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Defining new relationships with Kwanlin Dün First Nation and the RCMP

Signing of Letter of Expectation this summer under Community Tripartite Agreement provides “clear road map,” ensures Yukon’s largest First Nation has a “voice at the table to shape the future of policing.”


October 8, 2020
By Staff

Chief Doris Bill of Kwanlin Dün First Nation, the largest First Nation in Yukon, and Sgt. Greg Holmberg, Acting Officer in Charge of the Whitehorse RCMP Detachment, have signed a “historic document that paves the way for an improved approach to community policing built on relationships, accountability and communication.”

The Letter of Expectation (LOE) defines and promotes positive and co-operative relationships and provides policing priorities, goals and strategies that are specific to the needs of Kwanlin Dün First Nation. The four priorities in the LOE are Communication, Relationship Building, KDFN Youth Partnerships, and Community Safety.

Highlights include the requirement for quarterly meetings with KDFN Council and monthly policing reports. Also, KDFN will provide cultural awareness training to the officers in order to support and encourage understanding and belonging in the community. Among many ideas, the LOE also requires officers to participate in community events, interact and be visible with the public on a daily basis, as well as volunteer on KDFN boards and committees.

“It is imperative that communities see their police as a reflection of community values, priorities and interests,” said Chief Superintendent of Yukon RCMP Scott Sheppard. “This LOE provides a clear road map to establishing those expectations, and builds upon the relationship that already exists between KDFN and the RCMP.”

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The need for an LOE arises from the recent signing of the Community Tripartite Agreement (CTA) under the First Nations Policing Program (FNPP) on June 12, 2020 between KDFN, Government of Yukon and Government of Canada. The FNPP is a federal program designed to enhance police services to First Nation and Inuit communities across Canada. As partnering First Nations are signatories, they can now shape how policing services are delivered in their communities. The LOE provides details on how police are to operate within the community. It is meant to be a living document and will be reviewed annually.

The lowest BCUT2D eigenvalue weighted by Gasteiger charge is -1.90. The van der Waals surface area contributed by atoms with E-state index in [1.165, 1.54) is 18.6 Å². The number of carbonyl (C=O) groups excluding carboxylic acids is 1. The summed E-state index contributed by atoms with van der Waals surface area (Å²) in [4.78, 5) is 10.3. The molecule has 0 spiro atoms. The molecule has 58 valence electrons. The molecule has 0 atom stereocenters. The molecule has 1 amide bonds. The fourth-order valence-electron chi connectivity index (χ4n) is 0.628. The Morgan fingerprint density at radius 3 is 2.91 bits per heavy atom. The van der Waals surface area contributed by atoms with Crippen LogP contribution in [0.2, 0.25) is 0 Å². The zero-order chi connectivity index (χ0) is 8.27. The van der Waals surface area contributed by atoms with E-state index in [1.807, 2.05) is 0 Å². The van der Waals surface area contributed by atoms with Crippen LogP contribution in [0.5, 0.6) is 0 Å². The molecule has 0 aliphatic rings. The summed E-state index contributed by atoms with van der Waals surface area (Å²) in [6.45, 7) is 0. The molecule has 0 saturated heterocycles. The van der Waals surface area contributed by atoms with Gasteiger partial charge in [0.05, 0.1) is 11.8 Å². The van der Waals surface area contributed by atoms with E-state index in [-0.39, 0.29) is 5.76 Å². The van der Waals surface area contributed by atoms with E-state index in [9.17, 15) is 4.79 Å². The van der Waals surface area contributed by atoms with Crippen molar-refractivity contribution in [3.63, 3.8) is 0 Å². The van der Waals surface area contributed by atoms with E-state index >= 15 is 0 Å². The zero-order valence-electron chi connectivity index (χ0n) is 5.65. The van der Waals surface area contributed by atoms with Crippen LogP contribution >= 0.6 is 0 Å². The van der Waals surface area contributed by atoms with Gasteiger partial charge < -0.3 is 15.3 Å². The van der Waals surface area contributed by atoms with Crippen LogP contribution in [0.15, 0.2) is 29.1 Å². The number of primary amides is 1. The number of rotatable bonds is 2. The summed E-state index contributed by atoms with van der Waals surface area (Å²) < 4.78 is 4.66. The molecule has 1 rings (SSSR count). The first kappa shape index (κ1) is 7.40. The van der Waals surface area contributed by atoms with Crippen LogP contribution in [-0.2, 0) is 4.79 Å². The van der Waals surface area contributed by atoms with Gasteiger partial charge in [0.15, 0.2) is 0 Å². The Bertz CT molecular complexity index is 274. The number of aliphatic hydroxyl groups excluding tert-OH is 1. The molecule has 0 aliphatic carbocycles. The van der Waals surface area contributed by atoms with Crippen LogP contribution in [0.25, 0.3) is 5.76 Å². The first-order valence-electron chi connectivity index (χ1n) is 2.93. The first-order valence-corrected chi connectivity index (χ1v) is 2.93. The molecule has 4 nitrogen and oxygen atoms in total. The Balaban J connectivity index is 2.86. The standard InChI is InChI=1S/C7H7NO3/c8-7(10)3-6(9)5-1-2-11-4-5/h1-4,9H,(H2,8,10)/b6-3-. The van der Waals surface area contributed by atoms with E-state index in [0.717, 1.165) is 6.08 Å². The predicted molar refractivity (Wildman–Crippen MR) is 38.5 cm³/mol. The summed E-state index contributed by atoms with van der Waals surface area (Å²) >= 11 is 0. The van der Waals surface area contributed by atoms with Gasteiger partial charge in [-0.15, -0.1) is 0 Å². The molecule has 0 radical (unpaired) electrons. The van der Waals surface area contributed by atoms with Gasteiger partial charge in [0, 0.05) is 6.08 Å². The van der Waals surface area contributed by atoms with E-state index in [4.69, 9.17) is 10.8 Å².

“As a signatory to the CTA and the LOE, Kwanlin Dün First Nation has a voice at the table to shape the future of policing in our community,” said Kwanlin Dün Chief Doris Bill. “By creating the LOE, we are now able to govern how police operate here. This is our community, this is how things work, this is what we want policing to look like. Good policing is built on relationships, open communication, cultural understanding and accountability. Today, we can move forward on these principles.”

The Government of Canada and Government of Yukon contribute funds to the FNPP, which provides support for 17 dedicated RCMP officers in Yukon First Nations communities with Canada funding 52 per cent and Yukon Government funding the remaining 48 per cent.

CTAs have existed in Canada for decades but Yukon has only had one with the Liard FN. With the new framework agreement and additional funding, KDFN is able to establish their first CTA comprising of a compliment of three enhanced, culturally responsive, and dedicated RCMP members.

The three Enhanced Officers dedicated to Kwanlin Dün will be stationed in Kwanlin Dün and will work closely with the Community Safety Officers. Two constables currently stationed in KDFN have been operating under the former Aboriginal Community Constable program since 2017. They will now fall under the new First Nation Policing Framework Agreement. A third RCMP member will be joining the team in the near future.